Victims of Drug War: A Broken Family, a Wife’s Grief, a Mother’s Anguish

A story of the family members that are left behind.

Families of Filipinos killed in the country’s ongoing drug war look to the International Criminal Court for hope.  

By Ina Alleco R. Silverio, Philippine correspondent, Maritime Fairtrade

Sixteen-year-old Andrea Morales (*not her real name) restlessly fiddled with her cellphone. It was past 11 pm, but she was far from being sleepy. It felt hot and humid inside the house in Caloocan where she lived with her parents and six siblings, so she thought she would sit outside and get some cool air. 

She was half-disinterestedly reading an article about some has-been local actor when the police came and the previously quiet night exploded into a nightmare.

“There was at least a dozen of them, all wearing blue, all carrying guns. Two of them yelled and dragged me away. I screamed for Mama and Papa, but the men didn’t care.”

Andrea struggled to look back before the police pushed her into a white van, and she saw that more men had rushed into their house. As she screamed and cried, she heard gunshots – three, four, or five, she couldn’t be sure.

Shocked, she stopped screaming, and in a few moments the door of the van flew open and her mother, Elena, – weeping, screaming – pulled her out and held her tightly, almost crushing her.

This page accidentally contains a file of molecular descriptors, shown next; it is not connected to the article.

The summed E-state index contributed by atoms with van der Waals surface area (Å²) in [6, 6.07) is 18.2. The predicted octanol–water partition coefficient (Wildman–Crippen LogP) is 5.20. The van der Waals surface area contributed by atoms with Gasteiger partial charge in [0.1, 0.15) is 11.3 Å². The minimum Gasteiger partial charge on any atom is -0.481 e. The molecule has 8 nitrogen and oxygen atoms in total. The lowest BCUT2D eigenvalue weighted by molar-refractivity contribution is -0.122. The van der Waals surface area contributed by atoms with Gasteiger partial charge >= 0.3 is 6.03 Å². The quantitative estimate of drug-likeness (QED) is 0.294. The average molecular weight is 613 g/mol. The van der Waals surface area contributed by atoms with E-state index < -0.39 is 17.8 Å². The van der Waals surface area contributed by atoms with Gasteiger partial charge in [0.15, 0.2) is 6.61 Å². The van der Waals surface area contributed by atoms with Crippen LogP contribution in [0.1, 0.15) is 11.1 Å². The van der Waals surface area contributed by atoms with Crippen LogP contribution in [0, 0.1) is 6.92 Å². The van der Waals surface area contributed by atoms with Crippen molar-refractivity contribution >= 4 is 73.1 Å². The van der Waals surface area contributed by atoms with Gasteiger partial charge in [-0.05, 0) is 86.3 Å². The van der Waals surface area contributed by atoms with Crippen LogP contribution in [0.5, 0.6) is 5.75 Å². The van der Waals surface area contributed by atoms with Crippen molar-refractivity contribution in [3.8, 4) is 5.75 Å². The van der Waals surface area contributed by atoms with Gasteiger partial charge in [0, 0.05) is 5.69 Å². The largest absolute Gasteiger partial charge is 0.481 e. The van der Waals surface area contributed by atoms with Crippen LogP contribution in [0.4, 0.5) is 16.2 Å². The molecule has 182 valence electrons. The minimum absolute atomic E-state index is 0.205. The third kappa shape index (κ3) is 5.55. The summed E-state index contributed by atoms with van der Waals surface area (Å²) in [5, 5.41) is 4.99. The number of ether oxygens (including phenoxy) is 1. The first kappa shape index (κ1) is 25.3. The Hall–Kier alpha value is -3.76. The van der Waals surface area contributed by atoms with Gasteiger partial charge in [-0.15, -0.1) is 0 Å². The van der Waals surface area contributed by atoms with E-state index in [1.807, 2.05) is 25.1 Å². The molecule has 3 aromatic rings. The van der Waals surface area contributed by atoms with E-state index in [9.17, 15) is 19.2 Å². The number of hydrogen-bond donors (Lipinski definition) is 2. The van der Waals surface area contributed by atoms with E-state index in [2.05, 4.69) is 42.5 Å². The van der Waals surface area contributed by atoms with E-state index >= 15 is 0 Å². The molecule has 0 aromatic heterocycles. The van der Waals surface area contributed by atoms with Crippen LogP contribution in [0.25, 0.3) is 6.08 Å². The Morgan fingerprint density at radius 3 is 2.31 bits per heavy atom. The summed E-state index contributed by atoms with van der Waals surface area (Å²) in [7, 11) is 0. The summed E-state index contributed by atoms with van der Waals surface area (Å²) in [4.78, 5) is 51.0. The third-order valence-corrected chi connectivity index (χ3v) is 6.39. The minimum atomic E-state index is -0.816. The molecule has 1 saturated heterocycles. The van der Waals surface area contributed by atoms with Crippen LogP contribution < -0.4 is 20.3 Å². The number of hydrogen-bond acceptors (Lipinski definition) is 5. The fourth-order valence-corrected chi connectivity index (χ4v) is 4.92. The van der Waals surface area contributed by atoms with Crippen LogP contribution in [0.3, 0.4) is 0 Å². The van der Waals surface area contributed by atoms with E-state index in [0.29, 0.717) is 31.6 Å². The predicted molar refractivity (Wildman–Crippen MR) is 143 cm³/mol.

“Pinatay nila ang tatay at Kuya Adrian mo!”, her mother said. They killed your father and brother Adrian.

The neighborhood was fully awake now as residents stood outside their homes, lined the alleyways, and gawked at Andrea, her mother and the rest of her siblings whom the police had forced out of the house. 

It had only been less than 15 minutes since Andrea sat down in front of the house with her cellphone, thinking how bored she was. It was August 13 2016, and she will never forget that night for as long she lived. Inside the house, the bloodied bodies of her father and eldest brother lay broken on the floor.

A staggering number of extrajudicial killings 

By now, the rest of the world is aware that the Philippines has become a massive killing field because of the Rodrigo Duterte administration’s so-called war against illegal drugs. 

According to estimates, over 25,000 have been killed in the drug war. The figures are so staggering that the Office of the Prosecutor of the International Criminal Court (ICC) has called for investigations into the matter, alleging the killings to be crimes against humanity.

Duterte himself scoffs at the ICC and in his weekly speeches, regularly repeats his government’s policy of police summary executions as part of not only the drug war but as a component of the counter-insurgency campaign as well.

A petition to the International Criminal Court